The effect of such a vision was more than a frail mortal could sustain. He who when his Lord was upon earth leaned familiarly on his bosom, now "fell at his feet as dead." But, laying his right hand upon him, he said, "Fear not, I am the first and the last; I am he that liveth and was dead, and behold I am alive for evermore, Amen; and have the keys of hell and of death." This impressive vision would not only excite in his mind a deep interest in the kingdom of Christ, and so prepare him for what he was to see, and hear, and write; but must have tended greatly to relieve him from those anxieties for his brethren and companions in tribulation from whom he had been separated. All the apostles were dead: he only was left, and they had banished him. Hell and death threatened to swallow up the church. In this situation he is told not to fear, for that his Lord lived, and had the control of both the invisible and visible world.

Being commanded to write "the things which he had seen, the things that were, and the things that should be hereafter," we may conclude that what he wrote respected not only the future state of the church, from the time of the vision, but the whole gospel dispensation, from the ascension of Christ to the end of the world.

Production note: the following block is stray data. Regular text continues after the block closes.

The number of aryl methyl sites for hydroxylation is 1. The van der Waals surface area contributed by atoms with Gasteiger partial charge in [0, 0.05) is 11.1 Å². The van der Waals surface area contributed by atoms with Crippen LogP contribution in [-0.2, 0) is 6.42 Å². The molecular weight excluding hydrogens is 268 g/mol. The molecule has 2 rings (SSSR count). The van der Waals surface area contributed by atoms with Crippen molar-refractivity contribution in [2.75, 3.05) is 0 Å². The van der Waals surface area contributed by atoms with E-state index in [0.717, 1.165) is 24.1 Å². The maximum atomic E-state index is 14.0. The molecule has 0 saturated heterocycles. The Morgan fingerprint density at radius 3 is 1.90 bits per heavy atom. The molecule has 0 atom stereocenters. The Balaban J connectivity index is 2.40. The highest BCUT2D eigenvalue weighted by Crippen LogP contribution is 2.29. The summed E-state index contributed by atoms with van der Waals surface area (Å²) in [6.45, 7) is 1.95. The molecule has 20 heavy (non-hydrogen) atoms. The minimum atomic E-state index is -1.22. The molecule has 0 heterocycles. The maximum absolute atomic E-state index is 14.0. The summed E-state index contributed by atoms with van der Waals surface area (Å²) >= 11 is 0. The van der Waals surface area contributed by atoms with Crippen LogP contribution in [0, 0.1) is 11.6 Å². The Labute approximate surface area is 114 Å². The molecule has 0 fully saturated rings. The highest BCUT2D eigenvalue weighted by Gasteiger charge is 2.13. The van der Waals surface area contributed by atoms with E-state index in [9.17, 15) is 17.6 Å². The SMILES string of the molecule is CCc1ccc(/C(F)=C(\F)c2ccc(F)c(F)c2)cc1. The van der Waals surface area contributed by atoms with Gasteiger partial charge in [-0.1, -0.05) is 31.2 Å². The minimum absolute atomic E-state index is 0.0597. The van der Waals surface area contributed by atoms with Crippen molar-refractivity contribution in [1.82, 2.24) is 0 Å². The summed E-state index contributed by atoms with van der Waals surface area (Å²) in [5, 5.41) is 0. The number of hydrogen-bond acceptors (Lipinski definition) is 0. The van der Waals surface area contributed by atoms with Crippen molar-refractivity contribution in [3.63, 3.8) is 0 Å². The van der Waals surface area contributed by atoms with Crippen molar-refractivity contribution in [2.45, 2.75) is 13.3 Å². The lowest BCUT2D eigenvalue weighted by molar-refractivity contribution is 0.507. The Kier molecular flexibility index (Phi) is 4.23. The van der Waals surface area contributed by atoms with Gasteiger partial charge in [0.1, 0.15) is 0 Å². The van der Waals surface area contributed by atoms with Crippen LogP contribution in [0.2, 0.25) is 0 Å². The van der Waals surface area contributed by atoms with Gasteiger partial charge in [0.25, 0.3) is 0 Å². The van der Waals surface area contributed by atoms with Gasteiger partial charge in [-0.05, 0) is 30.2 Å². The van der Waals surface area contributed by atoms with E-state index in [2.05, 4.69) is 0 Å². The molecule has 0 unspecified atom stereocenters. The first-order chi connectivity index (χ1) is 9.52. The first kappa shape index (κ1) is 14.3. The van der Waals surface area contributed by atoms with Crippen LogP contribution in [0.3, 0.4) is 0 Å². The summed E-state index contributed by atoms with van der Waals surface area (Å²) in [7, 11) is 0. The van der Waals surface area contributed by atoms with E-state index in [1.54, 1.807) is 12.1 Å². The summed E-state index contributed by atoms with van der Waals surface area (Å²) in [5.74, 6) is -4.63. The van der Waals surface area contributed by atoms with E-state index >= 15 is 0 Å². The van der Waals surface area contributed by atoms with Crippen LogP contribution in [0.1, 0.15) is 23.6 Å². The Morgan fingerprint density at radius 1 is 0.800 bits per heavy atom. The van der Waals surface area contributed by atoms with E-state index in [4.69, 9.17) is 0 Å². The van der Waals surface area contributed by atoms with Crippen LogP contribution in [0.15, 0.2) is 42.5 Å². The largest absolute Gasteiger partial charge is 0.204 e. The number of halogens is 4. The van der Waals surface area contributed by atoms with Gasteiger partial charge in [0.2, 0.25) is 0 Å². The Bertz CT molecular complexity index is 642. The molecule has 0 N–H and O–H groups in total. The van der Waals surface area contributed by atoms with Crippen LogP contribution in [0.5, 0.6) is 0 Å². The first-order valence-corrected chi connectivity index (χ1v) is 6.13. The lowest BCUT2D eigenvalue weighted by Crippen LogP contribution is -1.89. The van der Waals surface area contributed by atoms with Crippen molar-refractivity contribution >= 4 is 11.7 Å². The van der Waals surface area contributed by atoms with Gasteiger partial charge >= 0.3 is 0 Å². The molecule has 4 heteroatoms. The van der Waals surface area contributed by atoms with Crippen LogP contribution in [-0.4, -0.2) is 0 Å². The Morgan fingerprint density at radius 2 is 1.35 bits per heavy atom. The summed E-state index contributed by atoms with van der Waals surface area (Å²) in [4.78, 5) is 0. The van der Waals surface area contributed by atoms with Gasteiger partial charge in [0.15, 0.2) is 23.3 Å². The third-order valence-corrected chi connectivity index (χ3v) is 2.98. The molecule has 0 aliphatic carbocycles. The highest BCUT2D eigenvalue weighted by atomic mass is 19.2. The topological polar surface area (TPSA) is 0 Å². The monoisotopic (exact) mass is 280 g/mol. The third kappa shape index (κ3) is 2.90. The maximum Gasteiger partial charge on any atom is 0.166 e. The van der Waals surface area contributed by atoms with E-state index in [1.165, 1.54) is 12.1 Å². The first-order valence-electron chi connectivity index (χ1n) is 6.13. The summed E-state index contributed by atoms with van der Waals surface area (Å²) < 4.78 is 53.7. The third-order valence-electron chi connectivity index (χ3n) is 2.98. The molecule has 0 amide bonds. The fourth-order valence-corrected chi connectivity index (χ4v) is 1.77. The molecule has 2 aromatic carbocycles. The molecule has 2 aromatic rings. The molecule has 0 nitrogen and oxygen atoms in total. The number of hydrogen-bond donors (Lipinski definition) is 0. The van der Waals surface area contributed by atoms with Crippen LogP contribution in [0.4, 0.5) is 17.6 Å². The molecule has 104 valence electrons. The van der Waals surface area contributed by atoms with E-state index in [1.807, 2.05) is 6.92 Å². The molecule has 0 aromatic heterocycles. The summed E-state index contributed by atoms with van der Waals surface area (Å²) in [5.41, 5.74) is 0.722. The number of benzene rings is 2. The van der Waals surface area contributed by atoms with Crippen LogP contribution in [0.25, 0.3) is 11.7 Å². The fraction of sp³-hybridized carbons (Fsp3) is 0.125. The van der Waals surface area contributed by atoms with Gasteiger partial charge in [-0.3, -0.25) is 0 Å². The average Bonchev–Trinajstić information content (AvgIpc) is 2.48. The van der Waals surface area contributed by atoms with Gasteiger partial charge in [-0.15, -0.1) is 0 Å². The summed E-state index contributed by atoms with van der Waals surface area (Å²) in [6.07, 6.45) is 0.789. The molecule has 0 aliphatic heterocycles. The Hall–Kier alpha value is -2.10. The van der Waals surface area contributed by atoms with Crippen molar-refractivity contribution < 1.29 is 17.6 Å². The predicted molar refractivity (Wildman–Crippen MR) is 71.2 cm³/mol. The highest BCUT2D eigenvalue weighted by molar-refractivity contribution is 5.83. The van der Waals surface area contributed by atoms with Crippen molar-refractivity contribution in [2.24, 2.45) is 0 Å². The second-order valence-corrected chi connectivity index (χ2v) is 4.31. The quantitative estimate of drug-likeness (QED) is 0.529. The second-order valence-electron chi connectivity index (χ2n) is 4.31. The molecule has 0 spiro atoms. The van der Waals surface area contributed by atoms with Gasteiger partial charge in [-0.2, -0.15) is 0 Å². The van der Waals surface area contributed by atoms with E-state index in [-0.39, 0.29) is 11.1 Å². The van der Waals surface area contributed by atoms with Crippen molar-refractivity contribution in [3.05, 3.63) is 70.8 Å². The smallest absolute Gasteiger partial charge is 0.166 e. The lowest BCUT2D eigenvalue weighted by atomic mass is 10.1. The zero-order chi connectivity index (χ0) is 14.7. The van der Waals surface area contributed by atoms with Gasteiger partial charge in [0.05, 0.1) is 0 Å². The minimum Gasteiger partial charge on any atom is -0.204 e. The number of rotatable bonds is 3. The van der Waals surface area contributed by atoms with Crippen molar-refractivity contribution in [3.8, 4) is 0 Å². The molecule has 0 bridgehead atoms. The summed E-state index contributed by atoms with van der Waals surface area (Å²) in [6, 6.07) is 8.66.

What is said of the "seven stars and seven golden candlesticks," would tend greatly to encourage both the ministers and the churches of Christ. There was a golden candlestick in the

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tabernacle, and in the second temple,* That was but one candlestick, though it had seven branches; but these are seven candlesticks; agreeing with the different constitutions of the Old and New Testament church, the former being national, and the latter congregational.

*Exod. xxv. 31-40. Zech. iv. 2.

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DISCOURSE II.

THE EPISTLES TO THE CHURCHES.

Chap. ii. 1–17.

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BEFORE we enter on these Epistles distinctly, it is proper to make a few general remarks.

First, Some have considered these churches as prophetically representing the different states of the church at large under the gospel dispensation. There is no doubt but analogies may be found between them: but it appears to me that the hypothesis is unfounded. The church of Ephesus, if designed to represent the

. whole Christian church in the age of the apostles, might be expected to sustain as high a character at least as any that follow; whereas Smyrna in respect of its purity is manifestly superior to it. Every thing addressed to the latter is in its praise ; which is not the case with the former. But surely it is not true that any age of the church since that of the apostles is to be compared with it, much less that it has excelled it in evangelical purity.

Others, doubting the justness of this hypothesis, have considered the Epistles to the churches as referring to the then present state of the church, and the sealed book to that which was future. And this they consider as agreeing with the division of the book into things which the writer had seen, things which were, and things which should be hereafter.* This is Mr. Lowman's view of it. When I entered on these Discourses from the pulpit, I adopt